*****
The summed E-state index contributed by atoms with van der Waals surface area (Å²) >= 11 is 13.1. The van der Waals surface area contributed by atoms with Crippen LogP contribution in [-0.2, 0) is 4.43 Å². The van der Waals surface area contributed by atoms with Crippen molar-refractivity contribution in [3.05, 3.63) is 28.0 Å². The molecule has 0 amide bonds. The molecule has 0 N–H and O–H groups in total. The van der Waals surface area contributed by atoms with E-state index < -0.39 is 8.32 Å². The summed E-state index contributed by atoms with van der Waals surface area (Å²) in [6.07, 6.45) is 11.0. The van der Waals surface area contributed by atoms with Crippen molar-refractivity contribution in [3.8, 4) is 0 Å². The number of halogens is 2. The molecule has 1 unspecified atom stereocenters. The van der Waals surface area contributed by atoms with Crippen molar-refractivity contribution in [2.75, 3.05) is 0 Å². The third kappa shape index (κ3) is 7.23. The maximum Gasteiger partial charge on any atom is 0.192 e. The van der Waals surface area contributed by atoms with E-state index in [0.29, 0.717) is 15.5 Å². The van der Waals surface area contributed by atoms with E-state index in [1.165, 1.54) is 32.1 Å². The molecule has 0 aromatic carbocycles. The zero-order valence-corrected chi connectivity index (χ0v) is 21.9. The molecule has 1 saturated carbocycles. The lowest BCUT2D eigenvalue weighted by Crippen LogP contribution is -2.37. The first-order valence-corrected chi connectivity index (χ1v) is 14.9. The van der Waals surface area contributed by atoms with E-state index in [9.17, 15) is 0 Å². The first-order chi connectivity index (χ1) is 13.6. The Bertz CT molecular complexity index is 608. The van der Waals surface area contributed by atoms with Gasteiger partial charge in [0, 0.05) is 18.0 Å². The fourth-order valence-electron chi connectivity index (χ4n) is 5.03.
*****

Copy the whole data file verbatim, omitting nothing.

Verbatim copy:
The summed E-state index contributed by atoms with van der Waals surface area (Å²) >= 11 is 13.1. The van der Waals surface area contributed by atoms with Crippen LogP contribution in [-0.2, 0) is 4.43 Å². The van der Waals surface area contributed by atoms with Crippen molar-refractivity contribution in [3.05, 3.63) is 28.0 Å². The molecule has 0 amide bonds. The molecule has 0 N–H and O–H groups in total. The van der Waals surface area contributed by atoms with E-state index < -0.39 is 8.32 Å². The summed E-state index contributed by atoms with van der Waals surface area (Å²) in [6.07, 6.45) is 11.0. The van der Waals surface area contributed by atoms with Crippen molar-refractivity contribution in [3.8, 4) is 0 Å². The number of halogens is 2. The molecule has 1 unspecified atom stereocenters. The van der Waals surface area contributed by atoms with Crippen molar-refractivity contribution in [2.75, 3.05) is 0 Å². The third kappa shape index (κ3) is 7.23. The maximum Gasteiger partial charge on any atom is 0.192 e. The van der Waals surface area contributed by atoms with E-state index in [0.29, 0.717) is 15.5 Å². The van der Waals surface area contributed by atoms with E-state index in [1.165, 1.54) is 32.1 Å². The molecule has 0 aromatic carbocycles. The zero-order valence-corrected chi connectivity index (χ0v) is 21.9. The molecule has 1 saturated carbocycles. The lowest BCUT2D eigenvalue weighted by Crippen LogP contribution is -2.37. The first-order valence-corrected chi connectivity index (χ1v) is 14.9. The van der Waals surface area contributed by atoms with E-state index in [9.17, 15) is 0 Å². The first-order chi connectivity index (χ1) is 13.6. The Bertz CT molecular complexity index is 608. The van der Waals surface area contributed by atoms with Gasteiger partial charge in [0, 0.05) is 18.0 Å². The fourth-order valence-electron chi connectivity index (χ4n) is 5.03.